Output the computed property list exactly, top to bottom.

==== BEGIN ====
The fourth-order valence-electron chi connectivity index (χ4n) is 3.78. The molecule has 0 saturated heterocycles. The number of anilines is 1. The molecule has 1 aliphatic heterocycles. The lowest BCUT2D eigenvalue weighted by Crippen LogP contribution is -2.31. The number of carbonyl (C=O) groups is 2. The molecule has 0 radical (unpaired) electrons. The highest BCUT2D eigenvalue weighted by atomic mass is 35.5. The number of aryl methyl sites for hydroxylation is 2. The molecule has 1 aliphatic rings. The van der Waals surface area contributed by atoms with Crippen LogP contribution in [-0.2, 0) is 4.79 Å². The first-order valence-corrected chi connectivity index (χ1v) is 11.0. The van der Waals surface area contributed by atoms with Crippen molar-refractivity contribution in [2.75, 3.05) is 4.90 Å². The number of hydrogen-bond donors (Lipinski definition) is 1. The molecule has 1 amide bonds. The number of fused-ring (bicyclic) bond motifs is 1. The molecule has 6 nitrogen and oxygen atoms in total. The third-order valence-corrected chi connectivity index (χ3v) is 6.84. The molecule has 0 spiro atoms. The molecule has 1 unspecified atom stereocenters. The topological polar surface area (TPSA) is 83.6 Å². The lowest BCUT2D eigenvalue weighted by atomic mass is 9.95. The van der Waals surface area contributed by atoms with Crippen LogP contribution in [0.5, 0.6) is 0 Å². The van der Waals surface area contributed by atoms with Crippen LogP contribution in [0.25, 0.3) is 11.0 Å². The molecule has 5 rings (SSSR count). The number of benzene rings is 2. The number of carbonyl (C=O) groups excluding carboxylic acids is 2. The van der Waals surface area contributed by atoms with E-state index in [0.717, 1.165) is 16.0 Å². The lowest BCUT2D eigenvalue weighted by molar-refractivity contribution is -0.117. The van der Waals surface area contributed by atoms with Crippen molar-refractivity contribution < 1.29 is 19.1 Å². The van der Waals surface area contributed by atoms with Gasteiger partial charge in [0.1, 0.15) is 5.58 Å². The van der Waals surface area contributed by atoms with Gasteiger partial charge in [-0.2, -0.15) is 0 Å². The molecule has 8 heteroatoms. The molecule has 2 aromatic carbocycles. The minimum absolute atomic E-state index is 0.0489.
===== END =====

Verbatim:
The fourth-order valence-electron chi connectivity index (χ4n) is 3.78. The molecule has 0 saturated heterocycles. The number of anilines is 1. The molecule has 1 aliphatic heterocycles. The lowest BCUT2D eigenvalue weighted by Crippen LogP contribution is -2.31. The number of carbonyl (C=O) groups is 2. The molecule has 0 radical (unpaired) electrons. The highest BCUT2D eigenvalue weighted by atomic mass is 35.5. The number of aryl methyl sites for hydroxylation is 2. The molecule has 1 aliphatic rings. The van der Waals surface area contributed by atoms with Crippen LogP contribution in [-0.2, 0) is 4.79 Å². The first-order valence-corrected chi connectivity index (χ1v) is 11.0. The van der Waals surface area contributed by atoms with Crippen molar-refractivity contribution in [2.75, 3.05) is 4.90 Å². The number of hydrogen-bond donors (Lipinski definition) is 1. The molecule has 1 amide bonds. The number of fused-ring (bicyclic) bond motifs is 1. The molecule has 6 nitrogen and oxygen atoms in total. The third-order valence-corrected chi connectivity index (χ3v) is 6.84. The molecule has 0 spiro atoms. The molecule has 1 unspecified atom stereocenters. The topological polar surface area (TPSA) is 83.6 Å². The lowest BCUT2D eigenvalue weighted by atomic mass is 9.95. The van der Waals surface area contributed by atoms with Crippen LogP contribution in [0.5, 0.6) is 0 Å². The van der Waals surface area contributed by atoms with Crippen LogP contribution in [0.25, 0.3) is 11.0 Å². The molecule has 5 rings (SSSR count). The number of benzene rings is 2. The number of carbonyl (C=O) groups excluding carboxylic acids is 2. The van der Waals surface area contributed by atoms with E-state index in [0.717, 1.165) is 16.0 Å². The lowest BCUT2D eigenvalue weighted by molar-refractivity contribution is -0.117. The van der Waals surface area contributed by atoms with Crippen molar-refractivity contribution < 1.29 is 19.1 Å². The van der Waals surface area contributed by atoms with Gasteiger partial charge in [0.1, 0.15) is 5.58 Å². The van der Waals surface area contributed by atoms with Gasteiger partial charge in [-0.2, -0.15) is 0 Å². The molecule has 8 heteroatoms. The molecule has 2 aromatic carbocycles. The minimum absolute atomic E-state index is 0.0489.